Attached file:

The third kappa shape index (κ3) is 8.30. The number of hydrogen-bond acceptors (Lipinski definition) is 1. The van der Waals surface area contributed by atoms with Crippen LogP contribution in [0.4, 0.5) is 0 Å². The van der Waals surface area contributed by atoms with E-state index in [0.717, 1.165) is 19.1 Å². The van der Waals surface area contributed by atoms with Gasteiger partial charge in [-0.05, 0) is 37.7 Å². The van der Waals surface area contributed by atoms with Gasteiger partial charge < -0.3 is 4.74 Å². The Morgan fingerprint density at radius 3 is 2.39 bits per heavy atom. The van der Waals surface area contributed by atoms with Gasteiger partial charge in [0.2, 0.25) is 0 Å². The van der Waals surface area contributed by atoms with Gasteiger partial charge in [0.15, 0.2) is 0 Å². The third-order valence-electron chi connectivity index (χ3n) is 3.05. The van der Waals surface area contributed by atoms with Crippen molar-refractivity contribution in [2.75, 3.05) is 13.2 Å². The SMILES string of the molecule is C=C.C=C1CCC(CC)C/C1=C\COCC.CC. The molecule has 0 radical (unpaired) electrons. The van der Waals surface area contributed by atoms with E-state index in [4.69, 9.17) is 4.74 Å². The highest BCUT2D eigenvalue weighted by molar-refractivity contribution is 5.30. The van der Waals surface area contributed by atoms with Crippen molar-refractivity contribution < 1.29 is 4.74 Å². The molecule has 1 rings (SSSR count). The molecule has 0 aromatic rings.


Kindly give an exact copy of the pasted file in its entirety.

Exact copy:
The third kappa shape index (κ3) is 8.30. The number of hydrogen-bond acceptors (Lipinski definition) is 1. The van der Waals surface area contributed by atoms with Crippen LogP contribution in [0.4, 0.5) is 0 Å². The van der Waals surface area contributed by atoms with E-state index in [0.717, 1.165) is 19.1 Å². The van der Waals surface area contributed by atoms with Gasteiger partial charge in [-0.05, 0) is 37.7 Å². The van der Waals surface area contributed by atoms with Gasteiger partial charge < -0.3 is 4.74 Å². The Morgan fingerprint density at radius 3 is 2.39 bits per heavy atom. The van der Waals surface area contributed by atoms with Gasteiger partial charge in [0.2, 0.25) is 0 Å². The van der Waals surface area contributed by atoms with Gasteiger partial charge in [0.15, 0.2) is 0 Å². The third-order valence-electron chi connectivity index (χ3n) is 3.05. The van der Waals surface area contributed by atoms with Crippen molar-refractivity contribution in [2.75, 3.05) is 13.2 Å². The SMILES string of the molecule is C=C.C=C1CCC(CC)C/C1=C\COCC.CC. The molecule has 0 radical (unpaired) electrons. The van der Waals surface area contributed by atoms with E-state index in [4.69, 9.17) is 4.74 Å². The highest BCUT2D eigenvalue weighted by molar-refractivity contribution is 5.30. The van der Waals surface area contributed by atoms with Crippen molar-refractivity contribution < 1.29 is 4.74 Å². The molecule has 1 rings (SSSR count). The molecule has 0 aromatic rings.